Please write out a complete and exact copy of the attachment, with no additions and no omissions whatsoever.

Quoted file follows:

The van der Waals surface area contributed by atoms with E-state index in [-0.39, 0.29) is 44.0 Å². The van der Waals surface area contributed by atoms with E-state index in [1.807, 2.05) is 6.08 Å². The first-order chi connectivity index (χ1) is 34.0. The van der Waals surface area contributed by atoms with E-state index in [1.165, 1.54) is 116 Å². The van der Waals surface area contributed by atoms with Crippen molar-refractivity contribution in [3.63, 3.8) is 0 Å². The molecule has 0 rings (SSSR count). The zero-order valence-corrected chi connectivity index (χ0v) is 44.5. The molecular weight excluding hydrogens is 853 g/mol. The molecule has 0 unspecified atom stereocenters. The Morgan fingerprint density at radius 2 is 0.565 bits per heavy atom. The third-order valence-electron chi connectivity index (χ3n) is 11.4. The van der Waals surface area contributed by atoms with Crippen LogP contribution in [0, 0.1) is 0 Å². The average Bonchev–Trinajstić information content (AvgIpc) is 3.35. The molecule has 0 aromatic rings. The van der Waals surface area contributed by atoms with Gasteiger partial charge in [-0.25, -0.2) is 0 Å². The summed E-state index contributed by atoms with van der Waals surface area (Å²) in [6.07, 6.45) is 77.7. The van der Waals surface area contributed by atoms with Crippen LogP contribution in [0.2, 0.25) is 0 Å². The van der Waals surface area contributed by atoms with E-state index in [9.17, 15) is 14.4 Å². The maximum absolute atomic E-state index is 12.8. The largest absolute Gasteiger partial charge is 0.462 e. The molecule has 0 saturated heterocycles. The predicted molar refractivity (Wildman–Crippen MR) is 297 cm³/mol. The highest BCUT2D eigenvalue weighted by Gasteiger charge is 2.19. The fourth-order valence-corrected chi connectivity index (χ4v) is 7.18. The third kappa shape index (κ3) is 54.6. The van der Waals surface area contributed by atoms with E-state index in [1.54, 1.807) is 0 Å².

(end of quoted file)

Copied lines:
The van der Waals surface area contributed by atoms with E-state index in [-0.39, 0.29) is 44.0 Å². The van der Waals surface area contributed by atoms with E-state index in [1.807, 2.05) is 6.08 Å². The first-order chi connectivity index (χ1) is 34.0. The van der Waals surface area contributed by atoms with E-state index in [1.165, 1.54) is 116 Å². The van der Waals surface area contributed by atoms with Crippen molar-refractivity contribution in [3.63, 3.8) is 0 Å². The molecule has 0 rings (SSSR count). The zero-order valence-corrected chi connectivity index (χ0v) is 44.5. The molecular weight excluding hydrogens is 853 g/mol. The molecule has 0 unspecified atom stereocenters. The Morgan fingerprint density at radius 2 is 0.565 bits per heavy atom. The third-order valence-electron chi connectivity index (χ3n) is 11.4. The van der Waals surface area contributed by atoms with Crippen LogP contribution in [0, 0.1) is 0 Å². The average Bonchev–Trinajstić information content (AvgIpc) is 3.35. The molecule has 0 aromatic rings. The van der Waals surface area contributed by atoms with Gasteiger partial charge in [-0.25, -0.2) is 0 Å². The summed E-state index contributed by atoms with van der Waals surface area (Å²) in [6.07, 6.45) is 77.7. The van der Waals surface area contributed by atoms with Crippen LogP contribution in [0.2, 0.25) is 0 Å². The van der Waals surface area contributed by atoms with E-state index in [9.17, 15) is 14.4 Å². The maximum absolute atomic E-state index is 12.8. The largest absolute Gasteiger partial charge is 0.462 e. The molecule has 0 saturated heterocycles. The predicted molar refractivity (Wildman–Crippen MR) is 297 cm³/mol. The highest BCUT2D eigenvalue weighted by Gasteiger charge is 2.19. The fourth-order valence-corrected chi connectivity index (χ4v) is 7.18. The third kappa shape index (κ3) is 54.6. The van der Waals surface area contributed by atoms with E-state index in [1.54, 1.807) is 0 Å².